One of the most interesting singers’ training programs is COSI, short for Centre for Opera Studies in Italy. Under the direction of Professor Darryl Edwards, this summer program in Sulmona Italy gives the opportunity for aspiring singers to learn their craft and experience another culture. On Tuesday May 14 and Wednesday May 15 at the Heliconian Hall in Yorkville, COSI is launching a new initiative, the COSI Connection, with the world premiere of a new opera by Andrew Ager, The Wings of the Dove. Directed by Michael Patrick Albano, the opera features COSI participants, all with fresh, youthful voices, and with the composer himself at the piano. For more information, go to

Pianist Kirill Gerstein (

The Toronto Symphony Orchestra is presenting three performances this week of Tchaikovsky Piano Concerto No. 1, with guest soloist Kirill Gerstein and guest conductor Giancarlo Guerrero.  The performance Wednesday is part of the “Afterworks” series, meaning a shortened program (75 minutes), early start (6:30 pm) and no intermission. The other piece on the program is Rimsky-Korsakov’s Russian Easter Festival Overture. Performances on May 16 and 18 8 pm at Roy Thomson Hall are regular length, with the addition of Bartok’s Concerto for Orchestra
Soprano Miriam Khalil (photo: Nikola Novak)
After the highly praised double-bill of Janacek and Kurtag, the cutting-edge Against the Grain Theatre is once again pushing the artistic envelope, this time with Figaro’s Wedding, a re-imagined version of Le nozz di Figaro featuring Mozart’s score but with a rewritten libretto by Joel Ivany, as I understand re-situated to Toronto!  The opening is May 29, but we can get a sneak preview on Thursday noon May 16 at the Richard Bradshaw Amphitheatre.  There’s no orchestra, instead it’s piano with Christopher Mokrzewski, and a string quartet. In keeping with the unorthodox style of ATG, the casting is highly unusual. It stars former COC Ensemble Studio soprano Miriam Khalil as Susanna while a lighter-voiced soprano (Lisa diMaria) is the Contessa.  Stephen Hegedus is Figaro and a high soprano (Teiya Kasahara) is Cherubino. Baritone Alexander Dobson sings “Alberto”, a character that doesn’t exist in the original. I am assuming it replaces the Count?  We’ll find out soon enough!  Be sure to show up an hour ahead for a seat to this free event.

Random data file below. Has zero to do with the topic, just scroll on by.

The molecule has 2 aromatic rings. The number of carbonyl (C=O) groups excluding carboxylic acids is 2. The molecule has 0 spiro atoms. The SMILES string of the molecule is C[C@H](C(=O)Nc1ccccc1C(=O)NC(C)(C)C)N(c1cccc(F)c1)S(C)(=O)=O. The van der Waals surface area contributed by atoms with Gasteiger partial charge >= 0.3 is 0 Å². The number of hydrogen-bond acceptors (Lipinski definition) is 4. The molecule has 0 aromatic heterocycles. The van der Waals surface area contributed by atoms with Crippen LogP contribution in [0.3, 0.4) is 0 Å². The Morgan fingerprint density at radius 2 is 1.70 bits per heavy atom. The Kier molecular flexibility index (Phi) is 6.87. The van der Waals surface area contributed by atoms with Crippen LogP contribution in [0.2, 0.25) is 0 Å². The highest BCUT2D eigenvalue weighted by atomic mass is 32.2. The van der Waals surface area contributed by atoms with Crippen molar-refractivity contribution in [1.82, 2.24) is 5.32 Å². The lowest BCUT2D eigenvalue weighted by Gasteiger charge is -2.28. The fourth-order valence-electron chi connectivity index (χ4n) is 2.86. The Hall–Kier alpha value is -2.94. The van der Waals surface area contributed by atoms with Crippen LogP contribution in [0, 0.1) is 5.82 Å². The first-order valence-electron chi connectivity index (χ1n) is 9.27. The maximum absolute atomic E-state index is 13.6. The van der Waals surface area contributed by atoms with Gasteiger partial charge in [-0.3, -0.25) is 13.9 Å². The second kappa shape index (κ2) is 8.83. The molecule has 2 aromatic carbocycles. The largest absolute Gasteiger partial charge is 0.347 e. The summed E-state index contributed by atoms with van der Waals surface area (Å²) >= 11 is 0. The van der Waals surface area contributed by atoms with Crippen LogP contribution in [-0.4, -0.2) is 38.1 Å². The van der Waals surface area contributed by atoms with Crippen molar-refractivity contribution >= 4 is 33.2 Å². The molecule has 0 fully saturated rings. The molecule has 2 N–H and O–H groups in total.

Noel Edison (Photo:
The august Toronto Mendelssohn Choir is presenting one of the most sublime of oratorios, Beethoven’s Missa Solemnis, on Wednesday May 15 7:30 pm at Koerner Hall. The quartet of soloists are soprano Shannon Mercer, mezzo Krisztina Szabo, tenor Michael Colvin and baritone Michael Adair. Noel Edison conducts the choir and the orchestra.  This is one oratorio that is performed quite frequently – the last time I saw it was with soprano Christine Brewer at the San Francisco Symphony two years ago. It’s time for a revisit!
– Joseph So

About Author

Joseph K. So is Professor Emeritus at Trent University in Peterborough, Ontario, but his first love is music, which he studied as an undergraduate student at the State University of New York. Since seeing his first live opera – La Gioconda with Renata Tebaldi at the Met in 1967, the singing voice became his lifelong favourite instrument. In addition to his longtime contributions to La Scena Musicale and The Music Scene, he is Associate Editor of Opera Canada and a frequent contributor to Musical Toronto.